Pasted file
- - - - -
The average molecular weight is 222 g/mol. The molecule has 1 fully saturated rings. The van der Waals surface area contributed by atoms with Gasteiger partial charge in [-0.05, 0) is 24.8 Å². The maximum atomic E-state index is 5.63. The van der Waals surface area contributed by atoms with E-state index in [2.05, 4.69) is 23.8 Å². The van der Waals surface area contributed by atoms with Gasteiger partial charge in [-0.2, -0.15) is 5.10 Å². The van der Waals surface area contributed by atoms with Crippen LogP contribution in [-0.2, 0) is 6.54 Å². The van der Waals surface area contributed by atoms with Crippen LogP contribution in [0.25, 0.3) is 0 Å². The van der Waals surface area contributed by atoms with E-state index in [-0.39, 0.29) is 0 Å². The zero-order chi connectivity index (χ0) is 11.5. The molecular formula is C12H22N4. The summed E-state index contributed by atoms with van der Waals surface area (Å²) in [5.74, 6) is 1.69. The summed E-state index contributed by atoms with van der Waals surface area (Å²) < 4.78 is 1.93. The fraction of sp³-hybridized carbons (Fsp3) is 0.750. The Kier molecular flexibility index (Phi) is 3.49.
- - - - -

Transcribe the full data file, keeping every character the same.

The average molecular weight is 222 g/mol. The molecule has 1 fully saturated rings. The van der Waals surface area contributed by atoms with Gasteiger partial charge in [-0.05, 0) is 24.8 Å². The maximum atomic E-state index is 5.63. The van der Waals surface area contributed by atoms with E-state index in [2.05, 4.69) is 23.8 Å². The van der Waals surface area contributed by atoms with Gasteiger partial charge in [-0.2, -0.15) is 5.10 Å². The van der Waals surface area contributed by atoms with Crippen LogP contribution in [-0.2, 0) is 6.54 Å². The van der Waals surface area contributed by atoms with Crippen LogP contribution in [0.25, 0.3) is 0 Å². The van der Waals surface area contributed by atoms with E-state index in [-0.39, 0.29) is 0 Å². The zero-order chi connectivity index (χ0) is 11.5. The molecular formula is C12H22N4. The summed E-state index contributed by atoms with van der Waals surface area (Å²) in [5.74, 6) is 1.69. The summed E-state index contributed by atoms with van der Waals surface area (Å²) < 4.78 is 1.93. The fraction of sp³-hybridized carbons (Fsp3) is 0.750. The Kier molecular flexibility index (Phi) is 3.49.